There are days where working on the course isn't practical or possible due to snow or very cold weather. We are grateful to be busy in the shop cleaning, organizing and building instead of outside freezing our tails off. However one of the least popular tasks that must be completed each winter is repainting course accesories like tee markers and signage.  It won't be long until we will be gearing up for a new golfing season, so the more we can do to prepare, the better off we will be come spring. 

Thursday, January 12, 2012


One of our fiercest enemies this time of year, aside from mother nature of course is the Canada goose.  Aside from the copious amount of excrement they leave behind, when feeding on grasses Canadian geese tear the entire plant from the ground instead of just the foliage.  If left to feed on a given area too long, a gaggle of geese could consume a tee box in a short amount of time, leaving bare ground and many pounds of excrement behind.
While Canadian geese are traditionally migratory, interbreeding with non-migratory species along with plentiful year round opportunities in areas that were historically seasonal, they have changed their tendencies in recent years.  The last few years we have a tried a number of deterrents, with varying levels of success.  We have found that winter fencing around our lakes along with regular patrols by a staff member is typically enough to minimize our goose damage.

Even on an almost daily basis during winter months we are removing goose "stuff" from our putting surfaces.  After extended snow cover in the past we have had extreme amounts on other playing areas and been forced to drag and blow off the goose "stuff".  While Canadian geese do provide exceptional recreation opportunities in the way of waterfowl hunting, we would ask that no one attempt to harm any of the geese on the golf course.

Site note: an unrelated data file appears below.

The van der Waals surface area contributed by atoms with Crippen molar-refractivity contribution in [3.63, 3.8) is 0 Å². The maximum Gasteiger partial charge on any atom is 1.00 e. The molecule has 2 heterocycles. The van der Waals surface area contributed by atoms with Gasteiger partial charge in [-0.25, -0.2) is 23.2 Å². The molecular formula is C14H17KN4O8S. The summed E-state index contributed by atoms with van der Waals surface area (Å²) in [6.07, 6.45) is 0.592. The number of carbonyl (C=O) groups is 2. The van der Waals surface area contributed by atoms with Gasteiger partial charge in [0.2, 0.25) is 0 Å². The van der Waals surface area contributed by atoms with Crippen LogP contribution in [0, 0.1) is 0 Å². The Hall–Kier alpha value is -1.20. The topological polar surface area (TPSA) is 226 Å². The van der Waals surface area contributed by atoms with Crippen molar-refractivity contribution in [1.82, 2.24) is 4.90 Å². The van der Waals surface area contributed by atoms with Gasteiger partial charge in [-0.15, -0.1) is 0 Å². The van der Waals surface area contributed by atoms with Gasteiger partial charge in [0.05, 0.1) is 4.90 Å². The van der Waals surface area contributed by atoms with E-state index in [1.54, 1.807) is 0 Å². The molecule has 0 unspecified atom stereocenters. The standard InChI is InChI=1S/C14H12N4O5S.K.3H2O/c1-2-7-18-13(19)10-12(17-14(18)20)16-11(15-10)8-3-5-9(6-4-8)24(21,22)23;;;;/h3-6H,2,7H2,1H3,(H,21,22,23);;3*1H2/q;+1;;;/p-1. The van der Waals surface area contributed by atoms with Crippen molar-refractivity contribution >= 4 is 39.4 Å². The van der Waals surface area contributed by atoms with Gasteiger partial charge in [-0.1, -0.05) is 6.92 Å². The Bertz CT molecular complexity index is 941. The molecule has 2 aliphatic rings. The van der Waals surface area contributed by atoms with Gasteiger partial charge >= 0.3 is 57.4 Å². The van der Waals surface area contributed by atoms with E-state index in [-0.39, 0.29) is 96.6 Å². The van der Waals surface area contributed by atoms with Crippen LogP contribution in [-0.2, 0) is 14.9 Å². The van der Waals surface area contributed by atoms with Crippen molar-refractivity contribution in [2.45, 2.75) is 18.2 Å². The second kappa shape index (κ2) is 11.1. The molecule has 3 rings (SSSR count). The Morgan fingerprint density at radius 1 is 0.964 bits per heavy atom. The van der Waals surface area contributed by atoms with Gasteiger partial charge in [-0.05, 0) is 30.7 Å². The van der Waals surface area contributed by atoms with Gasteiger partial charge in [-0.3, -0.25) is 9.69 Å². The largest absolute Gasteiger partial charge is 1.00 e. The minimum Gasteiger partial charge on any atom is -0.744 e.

Sunday, January 8, 2012

#11 Tees

In between snow storms we have continued hauling fill material down to #11 tee complex for the addition of another new tee box.  This tee is located directly behind the forward tee which provides a much nicer angle of attack than the current white tee box.  The tee surface will be 1250 sq ft, which is ample teeing ground for a par 5, where the majority of shots are teed up.  Overall we are pretty happy with the look of it and are eager to get it irrigated and grassed.

Dave doing some grade fine tuning with the Lenker rod.

View from the new tee

You can see the current tee at the far left of the picture.  A shot from that tee box demands a high cut which not many high handicappers can play accurately

We plan to build one more tee this winter on #16.  We will discuss that hole in more detail, as there will be changes beyond adding a tee that will change the look and strategy of that hole.  Look for us to start the irrigation installation after the tee on 16 is complete. 

Tuesday, January 3, 2012

Happy New Year